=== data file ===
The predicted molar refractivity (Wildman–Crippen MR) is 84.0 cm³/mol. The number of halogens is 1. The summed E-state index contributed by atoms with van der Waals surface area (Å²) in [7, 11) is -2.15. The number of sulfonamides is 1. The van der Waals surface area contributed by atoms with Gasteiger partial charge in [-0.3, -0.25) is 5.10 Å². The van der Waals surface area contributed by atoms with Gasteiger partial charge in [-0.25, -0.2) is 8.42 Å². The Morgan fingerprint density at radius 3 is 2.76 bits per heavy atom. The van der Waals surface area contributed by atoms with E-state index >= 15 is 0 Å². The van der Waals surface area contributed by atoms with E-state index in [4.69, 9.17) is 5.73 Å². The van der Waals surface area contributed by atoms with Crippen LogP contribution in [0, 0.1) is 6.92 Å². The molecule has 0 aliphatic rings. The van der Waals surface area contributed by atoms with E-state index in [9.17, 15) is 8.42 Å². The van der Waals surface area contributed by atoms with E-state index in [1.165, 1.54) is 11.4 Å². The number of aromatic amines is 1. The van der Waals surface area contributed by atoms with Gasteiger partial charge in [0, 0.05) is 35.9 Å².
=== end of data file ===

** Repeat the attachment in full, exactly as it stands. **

The predicted molar refractivity (Wildman–Crippen MR) is 84.0 cm³/mol. The number of halogens is 1. The summed E-state index contributed by atoms with van der Waals surface area (Å²) in [7, 11) is -2.15. The number of sulfonamides is 1. The van der Waals surface area contributed by atoms with Gasteiger partial charge in [-0.3, -0.25) is 5.10 Å². The van der Waals surface area contributed by atoms with Gasteiger partial charge in [-0.25, -0.2) is 8.42 Å². The Morgan fingerprint density at radius 3 is 2.76 bits per heavy atom. The van der Waals surface area contributed by atoms with E-state index >= 15 is 0 Å². The van der Waals surface area contributed by atoms with E-state index in [4.69, 9.17) is 5.73 Å². The van der Waals surface area contributed by atoms with Crippen LogP contribution in [0, 0.1) is 6.92 Å². The molecule has 0 aliphatic rings. The van der Waals surface area contributed by atoms with E-state index in [9.17, 15) is 8.42 Å². The van der Waals surface area contributed by atoms with E-state index in [1.165, 1.54) is 11.4 Å². The number of aromatic amines is 1. The van der Waals surface area contributed by atoms with Gasteiger partial charge in [0, 0.05) is 35.9 Å².